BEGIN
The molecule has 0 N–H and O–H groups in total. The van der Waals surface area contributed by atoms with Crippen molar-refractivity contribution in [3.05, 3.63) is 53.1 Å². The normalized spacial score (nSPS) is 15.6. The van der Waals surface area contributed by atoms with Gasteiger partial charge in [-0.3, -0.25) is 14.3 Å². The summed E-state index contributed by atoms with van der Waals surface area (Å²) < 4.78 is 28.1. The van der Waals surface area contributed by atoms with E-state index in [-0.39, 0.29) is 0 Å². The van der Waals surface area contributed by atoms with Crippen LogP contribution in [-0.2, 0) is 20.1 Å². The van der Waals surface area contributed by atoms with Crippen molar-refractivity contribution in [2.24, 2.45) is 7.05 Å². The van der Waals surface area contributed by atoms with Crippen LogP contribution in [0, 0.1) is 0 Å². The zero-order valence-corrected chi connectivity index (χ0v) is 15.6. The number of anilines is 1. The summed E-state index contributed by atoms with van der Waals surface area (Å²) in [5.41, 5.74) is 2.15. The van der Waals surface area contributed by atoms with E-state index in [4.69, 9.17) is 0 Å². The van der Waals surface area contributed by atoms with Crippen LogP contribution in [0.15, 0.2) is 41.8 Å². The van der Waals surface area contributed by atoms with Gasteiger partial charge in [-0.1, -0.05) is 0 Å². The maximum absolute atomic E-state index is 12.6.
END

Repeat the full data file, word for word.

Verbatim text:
The molecule has 0 N–H and O–H groups in total. The van der Waals surface area contributed by atoms with Crippen molar-refractivity contribution in [3.05, 3.63) is 53.1 Å². The normalized spacial score (nSPS) is 15.6. The van der Waals surface area contributed by atoms with Gasteiger partial charge in [-0.3, -0.25) is 14.3 Å². The summed E-state index contributed by atoms with van der Waals surface area (Å²) < 4.78 is 28.1. The van der Waals surface area contributed by atoms with E-state index in [-0.39, 0.29) is 0 Å². The van der Waals surface area contributed by atoms with Crippen LogP contribution in [-0.2, 0) is 20.1 Å². The van der Waals surface area contributed by atoms with Crippen molar-refractivity contribution in [2.24, 2.45) is 7.05 Å². The van der Waals surface area contributed by atoms with Crippen LogP contribution in [0, 0.1) is 0 Å². The zero-order valence-corrected chi connectivity index (χ0v) is 15.6. The number of anilines is 1. The summed E-state index contributed by atoms with van der Waals surface area (Å²) in [5.41, 5.74) is 2.15. The van der Waals surface area contributed by atoms with E-state index in [4.69, 9.17) is 0 Å². The van der Waals surface area contributed by atoms with Crippen LogP contribution in [0.15, 0.2) is 41.8 Å². The van der Waals surface area contributed by atoms with Gasteiger partial charge in [-0.1, -0.05) is 0 Å². The maximum absolute atomic E-state index is 12.6.